aktionen + temporäre bauten
forschung + entwicklung
vorträge + workshops
der öffentliche raum der stadt (12)
scott burnham (urbanist, manchester), transpublic linz, 2006

Die Fabrikanten: What project is it that you are doing right now in Amsterdam, Lisbon and other cities?

Scott Burnham: „Urban Play". It is a very large project that is just at its beginning. I am working with Droog Design in Amsterdam and Experimenta Design in Lisbon. Urban Play is about is taking the innovation and the inventiveness of guerilla design and the subversive activity around the city and it as a design process.
At the heart of it is inviting designers to create objects that - to use the open source analogy - will be released into the city in a version 1.0. So let's say for example a bench or a tram stop or a billboard - these will be released in the city as a starting point, and objects that people are meant to interact with them, meant to interfere with them. So as the project takes place in Madrid, in Istanbul, Tallinn, Lisbon it begins to physically answer the question of what the inheritant creative personality of that city
actually is? How does the same object change in each city over time? Other designers are creating what we call tools and toys. These is objects that can be used with the existing infrastructure of the city.
One thing that I love here in Linz are your traffic sign stands. All day I was walking Linz back and forth taking dozens of photographs because you have these amazing pieces of urban infrastructure, urban furniture, which I think are great: This little stands that you can bolt things on like ‚No parking' signs.
What I love about those is that because of this open-ended element to their design, they could also be used in a number of different ways. Why can't something much more fun or creative be done there so people can use a section of the sign post for whatever they want? That is the notion behind the tools and toys part in „Urban Play" - using existing urban infrastructure in new innovative ways. Think of the chainlink fence in Chicago. The way that all that was was a fence where people put papercups and someone went by and said, oh, wait a minute.... What I liked about that was that when looked at it you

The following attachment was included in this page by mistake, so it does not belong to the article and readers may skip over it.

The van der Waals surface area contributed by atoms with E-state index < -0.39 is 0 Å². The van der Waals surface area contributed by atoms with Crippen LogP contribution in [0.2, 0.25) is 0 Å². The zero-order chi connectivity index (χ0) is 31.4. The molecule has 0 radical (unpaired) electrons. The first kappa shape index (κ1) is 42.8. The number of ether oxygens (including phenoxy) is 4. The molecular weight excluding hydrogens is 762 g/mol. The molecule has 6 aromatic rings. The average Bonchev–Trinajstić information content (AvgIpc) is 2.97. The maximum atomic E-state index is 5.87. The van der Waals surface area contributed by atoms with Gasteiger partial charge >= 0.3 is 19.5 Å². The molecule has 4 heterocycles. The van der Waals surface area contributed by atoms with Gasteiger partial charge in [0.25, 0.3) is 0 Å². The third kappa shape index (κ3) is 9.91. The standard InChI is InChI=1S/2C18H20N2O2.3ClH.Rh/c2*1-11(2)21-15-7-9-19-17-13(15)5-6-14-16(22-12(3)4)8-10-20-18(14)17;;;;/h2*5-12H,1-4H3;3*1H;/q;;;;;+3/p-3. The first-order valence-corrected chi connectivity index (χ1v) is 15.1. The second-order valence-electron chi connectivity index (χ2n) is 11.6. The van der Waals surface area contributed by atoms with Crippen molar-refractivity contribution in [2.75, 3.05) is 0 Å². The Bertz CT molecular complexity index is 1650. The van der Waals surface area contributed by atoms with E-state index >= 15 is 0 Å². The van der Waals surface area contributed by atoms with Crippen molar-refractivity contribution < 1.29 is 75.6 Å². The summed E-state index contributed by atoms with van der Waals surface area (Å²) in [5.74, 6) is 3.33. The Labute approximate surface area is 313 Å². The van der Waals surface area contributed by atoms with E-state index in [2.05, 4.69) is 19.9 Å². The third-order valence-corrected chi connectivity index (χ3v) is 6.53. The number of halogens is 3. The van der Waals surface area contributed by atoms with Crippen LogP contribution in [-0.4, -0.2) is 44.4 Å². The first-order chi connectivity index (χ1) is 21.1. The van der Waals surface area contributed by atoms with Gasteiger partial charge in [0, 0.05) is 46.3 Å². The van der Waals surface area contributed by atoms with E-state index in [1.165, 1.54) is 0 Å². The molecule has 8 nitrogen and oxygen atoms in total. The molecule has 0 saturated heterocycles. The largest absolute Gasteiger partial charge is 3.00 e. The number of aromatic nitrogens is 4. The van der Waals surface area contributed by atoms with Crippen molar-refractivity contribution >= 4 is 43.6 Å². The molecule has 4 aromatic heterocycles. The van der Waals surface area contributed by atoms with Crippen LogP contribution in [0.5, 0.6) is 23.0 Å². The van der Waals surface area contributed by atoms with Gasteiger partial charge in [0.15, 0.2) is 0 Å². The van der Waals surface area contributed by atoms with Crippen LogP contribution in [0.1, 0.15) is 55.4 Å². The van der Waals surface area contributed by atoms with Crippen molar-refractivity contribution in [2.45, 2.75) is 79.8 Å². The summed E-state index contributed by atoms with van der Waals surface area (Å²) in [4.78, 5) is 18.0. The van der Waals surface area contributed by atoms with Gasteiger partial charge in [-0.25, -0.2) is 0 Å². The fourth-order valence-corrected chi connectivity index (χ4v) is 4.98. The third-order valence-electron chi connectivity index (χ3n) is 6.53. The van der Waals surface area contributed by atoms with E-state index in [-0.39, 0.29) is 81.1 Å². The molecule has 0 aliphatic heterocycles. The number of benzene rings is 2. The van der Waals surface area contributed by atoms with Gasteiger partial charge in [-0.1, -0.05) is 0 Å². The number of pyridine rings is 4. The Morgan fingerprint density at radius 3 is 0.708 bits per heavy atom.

realized that some people showed up with more papercups because they wanted to spell words that the existing structure wouldn't allow.

Die Fabrikanten: What do you think should city councils in general provide for the people in a city?

Scott Burnham: That's a very interesting question. I think city councils should provide opportunities for people to enter into physical dialogues with the city and dialogues with each other. Cities are getting more dense physically, and more people are living in cities. I think we are at the wrong end of the wedge when city governments insist that more control is needed in space. I think this is looking at the wrong end of the equation. Now - a certain amount of control is always needed. But more people are saying there needs to be another side to this equation. Control is a limiting factor and I think when you are getting more dense environments and you layer restrictions on a phyiscally restricting environment, no one is winning and no one is enjoying their time in the city anymore.
I think city councils should think of ways to allow a sense of play in the wider city. I am not calling for total anarchy, I am not calling for a graffit free-for-all, but areas, systems, allowances for people to interact with public space in a personal way. Think of the image I showed of the underpass by the river, that cloud with a smiling face on it? It is something that really moves me because someone did not do this to destroy property, somebody is not going around painting clouds with smiling faces on them in an underground passage way for a political purpose; they are doing it because it makes them smile when they are doing it and they want others to smile. They think it's funny. There is something
very powerful about someome taking the initiative to do something just for the sake of fun in a public space. I think that needs to be acknowledged.

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